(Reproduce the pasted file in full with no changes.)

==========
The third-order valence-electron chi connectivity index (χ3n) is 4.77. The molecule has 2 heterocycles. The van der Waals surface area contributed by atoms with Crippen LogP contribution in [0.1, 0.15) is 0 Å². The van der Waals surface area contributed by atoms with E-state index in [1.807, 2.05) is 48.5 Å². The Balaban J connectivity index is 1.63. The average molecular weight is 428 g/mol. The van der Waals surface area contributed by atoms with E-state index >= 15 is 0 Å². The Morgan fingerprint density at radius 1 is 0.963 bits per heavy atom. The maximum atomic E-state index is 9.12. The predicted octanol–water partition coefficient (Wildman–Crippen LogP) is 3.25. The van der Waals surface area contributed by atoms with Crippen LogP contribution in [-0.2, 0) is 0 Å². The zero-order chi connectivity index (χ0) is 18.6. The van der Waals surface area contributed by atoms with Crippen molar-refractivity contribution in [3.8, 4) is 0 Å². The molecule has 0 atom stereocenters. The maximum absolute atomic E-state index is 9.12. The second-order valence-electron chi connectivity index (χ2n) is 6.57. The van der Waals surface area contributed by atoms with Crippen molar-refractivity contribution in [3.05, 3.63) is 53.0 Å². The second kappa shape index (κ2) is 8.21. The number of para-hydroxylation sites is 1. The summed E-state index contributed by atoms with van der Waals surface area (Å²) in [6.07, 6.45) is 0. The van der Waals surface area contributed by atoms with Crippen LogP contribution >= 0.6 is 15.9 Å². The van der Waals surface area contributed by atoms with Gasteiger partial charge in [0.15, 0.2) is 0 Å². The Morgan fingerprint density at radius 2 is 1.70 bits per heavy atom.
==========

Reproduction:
The third-order valence-electron chi connectivity index (χ3n) is 4.77. The molecule has 2 heterocycles. The van der Waals surface area contributed by atoms with Crippen LogP contribution in [0.1, 0.15) is 0 Å². The van der Waals surface area contributed by atoms with E-state index in [1.807, 2.05) is 48.5 Å². The Balaban J connectivity index is 1.63. The average molecular weight is 428 g/mol. The van der Waals surface area contributed by atoms with E-state index >= 15 is 0 Å². The Morgan fingerprint density at radius 1 is 0.963 bits per heavy atom. The maximum atomic E-state index is 9.12. The predicted octanol–water partition coefficient (Wildman–Crippen LogP) is 3.25. The van der Waals surface area contributed by atoms with Crippen LogP contribution in [-0.2, 0) is 0 Å². The zero-order chi connectivity index (χ0) is 18.6. The van der Waals surface area contributed by atoms with Crippen molar-refractivity contribution in [3.8, 4) is 0 Å². The molecule has 0 atom stereocenters. The maximum absolute atomic E-state index is 9.12. The second-order valence-electron chi connectivity index (χ2n) is 6.57. The van der Waals surface area contributed by atoms with Crippen molar-refractivity contribution in [3.05, 3.63) is 53.0 Å². The second kappa shape index (κ2) is 8.21. The number of para-hydroxylation sites is 1. The summed E-state index contributed by atoms with van der Waals surface area (Å²) in [6.07, 6.45) is 0. The van der Waals surface area contributed by atoms with Crippen LogP contribution >= 0.6 is 15.9 Å². The van der Waals surface area contributed by atoms with Gasteiger partial charge in [0.15, 0.2) is 0 Å². The Morgan fingerprint density at radius 2 is 1.70 bits per heavy atom.